Israel and the United States have long been partners in that historic endeavor, and it is important that the partnership continue. Clearly, we are at a very difficult moment. Negotiations have stalled, and Israelis and Palestinians are locked in a crisis of confidence which has threatened the historic gains achieved in recent years. We must move forward, Israelis and Palestinians, to restore the confidence and the reciprocity that produced those achievements. The terrorist war being waged against Israel and peace itself has created a severe challenge. This security is at the center of my agenda.
Let me be clear. The enemies of peace are purposefully and relentlessly attacking Israelis. So that war against terror being waged by those who support the path of peace must also be purposeful and relentless. There is no way to completely protect any society from the threat of terror, but partners in the pursuits of peace have a right to expect a total, sustained and comprehensive effort to pre-empt terror, to combat it, and to delegitimize those in their midst who associate themselves with it. There can be no room in this process for those groups who would tolerate or advocate terror and violence.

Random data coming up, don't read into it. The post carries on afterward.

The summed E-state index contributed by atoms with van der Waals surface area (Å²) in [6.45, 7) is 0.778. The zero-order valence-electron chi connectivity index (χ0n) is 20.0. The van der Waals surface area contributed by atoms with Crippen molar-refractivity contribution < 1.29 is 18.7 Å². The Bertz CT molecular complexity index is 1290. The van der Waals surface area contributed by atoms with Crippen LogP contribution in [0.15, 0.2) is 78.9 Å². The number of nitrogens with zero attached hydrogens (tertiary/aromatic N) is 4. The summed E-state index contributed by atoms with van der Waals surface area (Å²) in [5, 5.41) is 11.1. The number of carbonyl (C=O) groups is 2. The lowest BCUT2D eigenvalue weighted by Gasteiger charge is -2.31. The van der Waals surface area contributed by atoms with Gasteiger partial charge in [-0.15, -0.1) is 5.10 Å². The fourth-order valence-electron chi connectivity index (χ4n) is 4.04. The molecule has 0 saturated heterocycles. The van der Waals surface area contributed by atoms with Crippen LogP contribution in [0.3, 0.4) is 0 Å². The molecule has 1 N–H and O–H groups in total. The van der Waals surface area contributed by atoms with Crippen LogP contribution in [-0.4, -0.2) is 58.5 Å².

I will be seeing Chairman Arafat tomorrow, and my message will be clear. It is essential that Israeli-Palestinian security cooperation be serious, sustained and effective. At the same time, the Palestinian Authority must take unilateral steps and actions to root out terrorist infrastructure. If we are to create and sustain an invigorated and accelerated negotiating process, there is simply no other way.